ASH Daily News for 25 January 2017
- Windsor: Possible smoking ban planned at new retirement village
- Gateshead: Smoking claims a life every 21 hours
- GPs telling smokers how soon they will die ‘makes them three times more likely to quit’
- Tripling tobacco taxes: Key for achieving the UN Sustainable Development Goals by 2030
- Philippines: Finance chief backs tax probe on Mighty Corp
- USA: Party line vote protects child labour at tobacco farms in Virginia
- Philippines: House leader acts to save tobacco farmers
- Video: What if people in the tobacco industry would speak the truth out loud
Windsor: Possible smoking ban planned at new retirement village
The Castle View development for older people is likely to be declared smokefree when it opens by the end of next year, following the model set by similar developments in Australia.
Source: Windsor Observer – 24 January 2017
Gateshead: Smoking claims a life every 21 hours
Gateshead Council has released figures which suggest that one person dies as a result of smoking every 21 hours in Gateshead.
It adds that early deaths due to smoking are costing the NHS around £9m a year in the borough.
And while smoking is decreasing in Gateshead, in line with the national picture, more Gateshead people die from smoking related illness each year than all other causes of death.
Source: ITV – 25 January 2017
GPs telling smokers how soon they will die ‘makes them three times more likely to quit’
A small study found that smokers are three times more likely to try and quit if GPs tell them how soon their habit will kill them. The shock tactics work much better than just sending out generic warnings, say researchers.
In a study, smokers were sent personalised letters spelling out life expectancy based on their own medical records. The predicted lifespan was compared with healthy non-smokers the same age. But would-be quitters were also told how many years they could gain by quitting straight away.
Less than five per cent of smokers in the UK use the NHS stop smoking service.
Researchers from University College London wanted to see if a more hard-line approach would boost attendance. They targeted 4,384 smokers who got either a routine referral letter, asking them to attend a “taster session” at their local stop-smoking clinic, or a new personalised one detailing their individual risk.
Deborah Arnott from ASH said: “This study is important. It shows personalised information plus expert advice can increase smokers’ chances of quitting.”
But she warned cuts in funding for stop-smoking services could scupper the results. She added: “It shows how important it is local councils finance specialist help for smokers.”
Source: Scottish Sun – 25 January 2017
Tripling tobacco taxes: Key for achieving the UN Sustainable Development Goals by 2030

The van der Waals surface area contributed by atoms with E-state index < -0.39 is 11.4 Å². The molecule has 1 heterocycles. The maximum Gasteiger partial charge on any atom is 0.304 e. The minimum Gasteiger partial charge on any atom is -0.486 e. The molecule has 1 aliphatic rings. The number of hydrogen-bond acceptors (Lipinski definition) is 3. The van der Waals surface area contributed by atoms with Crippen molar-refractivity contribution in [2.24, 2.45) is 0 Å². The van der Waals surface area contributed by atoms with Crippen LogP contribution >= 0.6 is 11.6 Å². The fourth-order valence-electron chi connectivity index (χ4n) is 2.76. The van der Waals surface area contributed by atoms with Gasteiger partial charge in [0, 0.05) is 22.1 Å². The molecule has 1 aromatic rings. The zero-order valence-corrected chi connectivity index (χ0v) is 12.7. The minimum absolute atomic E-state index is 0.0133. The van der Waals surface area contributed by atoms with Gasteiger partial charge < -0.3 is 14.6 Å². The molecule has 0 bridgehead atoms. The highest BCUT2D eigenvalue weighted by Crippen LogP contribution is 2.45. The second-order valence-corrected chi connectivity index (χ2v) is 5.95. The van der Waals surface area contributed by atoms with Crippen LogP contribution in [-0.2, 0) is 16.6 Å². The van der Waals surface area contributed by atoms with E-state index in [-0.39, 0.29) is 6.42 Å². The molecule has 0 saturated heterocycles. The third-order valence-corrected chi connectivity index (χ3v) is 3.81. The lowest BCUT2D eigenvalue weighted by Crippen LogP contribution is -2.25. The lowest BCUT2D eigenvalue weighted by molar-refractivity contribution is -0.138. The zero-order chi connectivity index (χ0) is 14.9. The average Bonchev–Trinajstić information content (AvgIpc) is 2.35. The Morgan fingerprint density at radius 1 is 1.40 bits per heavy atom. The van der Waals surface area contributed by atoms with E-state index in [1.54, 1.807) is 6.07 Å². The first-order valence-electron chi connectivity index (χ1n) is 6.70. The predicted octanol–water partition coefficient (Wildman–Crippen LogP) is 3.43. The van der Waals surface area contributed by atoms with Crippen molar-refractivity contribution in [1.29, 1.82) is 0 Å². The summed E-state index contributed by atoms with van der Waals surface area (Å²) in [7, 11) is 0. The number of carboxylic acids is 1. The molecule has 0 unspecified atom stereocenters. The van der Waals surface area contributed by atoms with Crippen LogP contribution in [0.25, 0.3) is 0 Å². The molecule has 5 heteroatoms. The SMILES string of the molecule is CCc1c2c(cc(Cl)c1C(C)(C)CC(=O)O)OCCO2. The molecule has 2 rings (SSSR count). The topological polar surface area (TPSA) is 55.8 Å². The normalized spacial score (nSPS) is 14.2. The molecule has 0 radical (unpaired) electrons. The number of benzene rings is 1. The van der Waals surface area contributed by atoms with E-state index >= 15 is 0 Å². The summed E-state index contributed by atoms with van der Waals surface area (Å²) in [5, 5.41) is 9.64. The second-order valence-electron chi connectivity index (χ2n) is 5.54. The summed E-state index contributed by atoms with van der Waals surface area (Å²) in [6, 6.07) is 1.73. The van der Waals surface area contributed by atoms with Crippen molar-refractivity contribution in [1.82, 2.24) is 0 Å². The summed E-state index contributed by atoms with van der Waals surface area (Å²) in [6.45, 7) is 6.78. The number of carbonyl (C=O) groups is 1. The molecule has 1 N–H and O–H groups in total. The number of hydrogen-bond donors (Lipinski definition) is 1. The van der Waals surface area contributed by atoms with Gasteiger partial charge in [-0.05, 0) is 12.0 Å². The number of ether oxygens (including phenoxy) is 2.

Since the World Health Organization (WHO) adopted the Framework Convention on Tobacco Control (FCTC) a decade ago, over 180 countries have signed the treaty. Progress has been made in expanding the coverage of effective interventions–more than half of the world’s countries, with 40% of the world’s population have implemented at least one tobacco control measure.
How can greater reductions in smoking be achieved in the next decade and contribute to reaching the health and social targets of the UN Sustainable Development Goals (SDGs) by 2030?
The Peking Press reviews some key issues in the epidemiology and economics of global tobacco control.
– Jamaica to evaluate WHO’s call for heavy taxation on tobacco industry, Newsdog
Source: Peking Press – 25 January 2017
Philippines: Finance chief backs tax probe on Mighty Corp
Finance Secretary Carlos Dominguez has said he supported the Bureau of Internal Revenue’s decision to investigate Mighty Corp. and other cigarette makers for alleged use of fake tax stamps.
Dominguez said BIR Commissioner Cesar Dulay “did the right thing” when it initiated the inquiry on the Bulacan-based company.
Source:ABC-CBN News – 25 January 2017
USA: Party line vote protects child labour at tobacco farms in Virginia
In an unrecorded party-line vote, House Republicans rejected a bill that would have cracked down on child labour at tobacco farms in Virginia this week. Two Democrats on the panel voted in favour of the bill, although they were unable to persuade the Republican majority on a House Commerce and Labor subcommittee that children should not work with toxic chemicals on farms that grow a substance packaged with a warming from the surgeon general.
Source: Oak Hill and Herndon Connection – 24 January 2017
Philippines: House leader acts to save tobacco farmers
An official of the House of Representatives has called on Congress to save thousands of tobacco farmers from further poverty, urging the passage of amendments to the Sin Tax Bill.
Deputy Speaker and Ilocos Sur Rep. Eric Singson said amendment of the unitary taxation under the Sin Tax Reform Act will favour only business interests of international firms selling premium brand cigarettes at the expense of local tobacco farmers.
Source: Manila Bulletin – 24 January 2017
Video: What if people in the tobacco industry would speak the truth out loud
In a short film published on YouTube and called “A Deadly Serious Matter” employees at a tobacco company have fun with each other joking about tobacco deaths and addicted children, as if it is an ordinary thing.
The video is a collaboration between creative agency Wefilm and Stivoro, the Dutch foundation for a smokefree country.
Source: Osocio – 24 January 2017